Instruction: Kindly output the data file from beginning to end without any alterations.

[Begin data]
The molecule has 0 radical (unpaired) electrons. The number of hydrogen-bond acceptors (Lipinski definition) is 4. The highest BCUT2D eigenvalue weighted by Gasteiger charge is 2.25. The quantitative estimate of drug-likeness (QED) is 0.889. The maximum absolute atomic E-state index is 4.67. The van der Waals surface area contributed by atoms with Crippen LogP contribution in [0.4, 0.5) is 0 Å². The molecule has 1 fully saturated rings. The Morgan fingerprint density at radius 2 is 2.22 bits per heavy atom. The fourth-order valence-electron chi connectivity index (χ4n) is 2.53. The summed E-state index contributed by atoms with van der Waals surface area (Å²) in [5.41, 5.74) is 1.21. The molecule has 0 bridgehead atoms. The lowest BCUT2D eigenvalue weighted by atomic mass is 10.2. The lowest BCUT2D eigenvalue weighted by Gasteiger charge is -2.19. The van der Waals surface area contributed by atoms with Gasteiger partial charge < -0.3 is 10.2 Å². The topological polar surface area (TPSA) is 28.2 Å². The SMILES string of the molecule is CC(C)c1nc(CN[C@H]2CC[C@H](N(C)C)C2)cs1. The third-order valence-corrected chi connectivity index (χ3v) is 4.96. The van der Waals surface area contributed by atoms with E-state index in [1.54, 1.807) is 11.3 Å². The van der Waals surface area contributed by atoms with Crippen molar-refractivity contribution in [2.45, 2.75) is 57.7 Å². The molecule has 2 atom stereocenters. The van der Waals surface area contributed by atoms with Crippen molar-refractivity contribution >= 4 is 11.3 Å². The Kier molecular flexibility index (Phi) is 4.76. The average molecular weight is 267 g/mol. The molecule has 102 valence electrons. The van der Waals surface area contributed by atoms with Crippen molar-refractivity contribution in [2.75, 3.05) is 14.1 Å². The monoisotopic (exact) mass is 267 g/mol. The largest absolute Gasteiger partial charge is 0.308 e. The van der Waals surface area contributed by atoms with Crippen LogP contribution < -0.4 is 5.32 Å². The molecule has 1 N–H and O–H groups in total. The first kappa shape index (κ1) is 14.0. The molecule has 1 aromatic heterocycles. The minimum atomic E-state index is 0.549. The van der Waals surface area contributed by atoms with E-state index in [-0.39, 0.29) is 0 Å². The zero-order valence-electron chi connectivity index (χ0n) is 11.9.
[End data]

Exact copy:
The molecule has 0 radical (unpaired) electrons. The number of hydrogen-bond acceptors (Lipinski definition) is 4. The highest BCUT2D eigenvalue weighted by Gasteiger charge is 2.25. The quantitative estimate of drug-likeness (QED) is 0.889. The maximum absolute atomic E-state index is 4.67. The van der Waals surface area contributed by atoms with Crippen LogP contribution in [0.4, 0.5) is 0 Å². The molecule has 1 fully saturated rings. The Morgan fingerprint density at radius 2 is 2.22 bits per heavy atom. The fourth-order valence-electron chi connectivity index (χ4n) is 2.53. The summed E-state index contributed by atoms with van der Waals surface area (Å²) in [5.41, 5.74) is 1.21. The molecule has 0 bridgehead atoms. The lowest BCUT2D eigenvalue weighted by atomic mass is 10.2. The lowest BCUT2D eigenvalue weighted by Gasteiger charge is -2.19. The van der Waals surface area contributed by atoms with Gasteiger partial charge < -0.3 is 10.2 Å². The topological polar surface area (TPSA) is 28.2 Å². The SMILES string of the molecule is CC(C)c1nc(CN[C@H]2CC[C@H](N(C)C)C2)cs1. The third-order valence-corrected chi connectivity index (χ3v) is 4.96. The van der Waals surface area contributed by atoms with E-state index in [1.54, 1.807) is 11.3 Å². The van der Waals surface area contributed by atoms with Crippen molar-refractivity contribution in [2.45, 2.75) is 57.7 Å². The molecule has 2 atom stereocenters. The van der Waals surface area contributed by atoms with Crippen molar-refractivity contribution >= 4 is 11.3 Å². The Kier molecular flexibility index (Phi) is 4.76. The average molecular weight is 267 g/mol. The molecule has 102 valence electrons. The van der Waals surface area contributed by atoms with Crippen molar-refractivity contribution in [2.75, 3.05) is 14.1 Å². The monoisotopic (exact) mass is 267 g/mol. The largest absolute Gasteiger partial charge is 0.308 e. The van der Waals surface area contributed by atoms with Crippen LogP contribution < -0.4 is 5.32 Å². The molecule has 1 N–H and O–H groups in total. The first kappa shape index (κ1) is 14.0. The molecule has 1 aromatic heterocycles. The minimum atomic E-state index is 0.549. The van der Waals surface area contributed by atoms with E-state index in [-0.39, 0.29) is 0 Å². The zero-order valence-electron chi connectivity index (χ0n) is 11.9.